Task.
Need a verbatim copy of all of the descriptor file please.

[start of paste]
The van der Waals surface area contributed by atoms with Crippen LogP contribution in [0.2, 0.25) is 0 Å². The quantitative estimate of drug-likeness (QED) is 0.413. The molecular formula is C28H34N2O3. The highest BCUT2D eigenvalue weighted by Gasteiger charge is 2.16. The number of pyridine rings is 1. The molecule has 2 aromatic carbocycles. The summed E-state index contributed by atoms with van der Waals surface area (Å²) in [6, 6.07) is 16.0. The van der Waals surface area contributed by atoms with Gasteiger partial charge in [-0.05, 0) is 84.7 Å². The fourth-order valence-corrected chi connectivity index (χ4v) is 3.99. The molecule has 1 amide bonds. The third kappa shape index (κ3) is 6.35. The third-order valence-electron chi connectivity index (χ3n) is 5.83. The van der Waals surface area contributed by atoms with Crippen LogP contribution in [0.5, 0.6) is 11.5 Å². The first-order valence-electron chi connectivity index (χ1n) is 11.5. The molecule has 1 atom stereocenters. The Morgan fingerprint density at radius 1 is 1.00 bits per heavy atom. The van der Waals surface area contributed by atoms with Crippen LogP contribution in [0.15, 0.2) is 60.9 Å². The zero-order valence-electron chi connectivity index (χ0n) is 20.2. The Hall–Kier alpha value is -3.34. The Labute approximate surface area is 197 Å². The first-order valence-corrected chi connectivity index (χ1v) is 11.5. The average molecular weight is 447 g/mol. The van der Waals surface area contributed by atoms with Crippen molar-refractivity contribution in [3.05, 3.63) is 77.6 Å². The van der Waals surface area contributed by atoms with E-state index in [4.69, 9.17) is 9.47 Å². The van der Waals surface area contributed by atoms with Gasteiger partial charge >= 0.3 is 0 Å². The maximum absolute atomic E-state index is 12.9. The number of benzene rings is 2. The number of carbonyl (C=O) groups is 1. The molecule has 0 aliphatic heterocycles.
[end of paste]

The van der Waals surface area contributed by atoms with Crippen LogP contribution in [0.2, 0.25) is 0 Å². The quantitative estimate of drug-likeness (QED) is 0.413. The molecular formula is C28H34N2O3. The highest BCUT2D eigenvalue weighted by Gasteiger charge is 2.16. The number of pyridine rings is 1. The molecule has 2 aromatic carbocycles. The summed E-state index contributed by atoms with van der Waals surface area (Å²) in [6, 6.07) is 16.0. The van der Waals surface area contributed by atoms with Gasteiger partial charge in [-0.05, 0) is 84.7 Å². The fourth-order valence-corrected chi connectivity index (χ4v) is 3.99. The molecule has 1 amide bonds. The third kappa shape index (κ3) is 6.35. The third-order valence-electron chi connectivity index (χ3n) is 5.83. The van der Waals surface area contributed by atoms with Crippen LogP contribution in [0.5, 0.6) is 11.5 Å². The first-order valence-electron chi connectivity index (χ1n) is 11.5. The molecule has 1 atom stereocenters. The Morgan fingerprint density at radius 1 is 1.00 bits per heavy atom. The van der Waals surface area contributed by atoms with Crippen LogP contribution in [0.15, 0.2) is 60.9 Å². The zero-order valence-electron chi connectivity index (χ0n) is 20.2. The Hall–Kier alpha value is -3.34. The Labute approximate surface area is 197 Å². The first-order valence-corrected chi connectivity index (χ1v) is 11.5. The average molecular weight is 447 g/mol. The van der Waals surface area contributed by atoms with Crippen molar-refractivity contribution in [3.05, 3.63) is 77.6 Å². The van der Waals surface area contributed by atoms with E-state index in [4.69, 9.17) is 9.47 Å². The van der Waals surface area contributed by atoms with Gasteiger partial charge >= 0.3 is 0 Å². The maximum absolute atomic E-state index is 12.9. The number of benzene rings is 2. The number of carbonyl (C=O) groups is 1. The molecule has 0 aliphatic heterocycles.